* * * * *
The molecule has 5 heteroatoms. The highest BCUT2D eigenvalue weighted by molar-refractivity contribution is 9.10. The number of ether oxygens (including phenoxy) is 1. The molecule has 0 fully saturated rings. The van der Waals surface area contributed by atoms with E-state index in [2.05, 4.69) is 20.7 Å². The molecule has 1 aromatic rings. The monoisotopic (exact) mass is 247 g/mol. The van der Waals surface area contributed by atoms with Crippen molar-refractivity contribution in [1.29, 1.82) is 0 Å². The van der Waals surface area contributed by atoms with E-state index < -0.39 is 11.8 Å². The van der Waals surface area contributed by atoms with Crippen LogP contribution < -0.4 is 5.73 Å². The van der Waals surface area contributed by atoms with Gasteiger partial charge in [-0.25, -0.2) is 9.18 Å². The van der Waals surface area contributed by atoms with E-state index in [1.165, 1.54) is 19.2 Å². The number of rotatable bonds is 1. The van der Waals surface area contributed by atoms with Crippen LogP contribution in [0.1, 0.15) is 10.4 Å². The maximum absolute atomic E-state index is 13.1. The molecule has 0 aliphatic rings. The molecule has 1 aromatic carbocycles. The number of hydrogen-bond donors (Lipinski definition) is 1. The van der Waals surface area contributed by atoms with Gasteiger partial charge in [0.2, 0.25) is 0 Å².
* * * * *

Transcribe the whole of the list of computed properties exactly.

The molecule has 5 heteroatoms. The highest BCUT2D eigenvalue weighted by molar-refractivity contribution is 9.10. The number of ether oxygens (including phenoxy) is 1. The molecule has 0 fully saturated rings. The van der Waals surface area contributed by atoms with E-state index in [2.05, 4.69) is 20.7 Å². The molecule has 1 aromatic rings. The monoisotopic (exact) mass is 247 g/mol. The van der Waals surface area contributed by atoms with Crippen molar-refractivity contribution in [1.29, 1.82) is 0 Å². The van der Waals surface area contributed by atoms with E-state index < -0.39 is 11.8 Å². The van der Waals surface area contributed by atoms with Crippen LogP contribution < -0.4 is 5.73 Å². The van der Waals surface area contributed by atoms with Gasteiger partial charge in [-0.25, -0.2) is 9.18 Å². The van der Waals surface area contributed by atoms with E-state index in [1.165, 1.54) is 19.2 Å². The number of rotatable bonds is 1. The van der Waals surface area contributed by atoms with Crippen LogP contribution in [0.1, 0.15) is 10.4 Å². The maximum absolute atomic E-state index is 13.1. The molecule has 0 aliphatic rings. The molecule has 1 aromatic carbocycles. The number of hydrogen-bond donors (Lipinski definition) is 1. The van der Waals surface area contributed by atoms with Gasteiger partial charge in [0.2, 0.25) is 0 Å².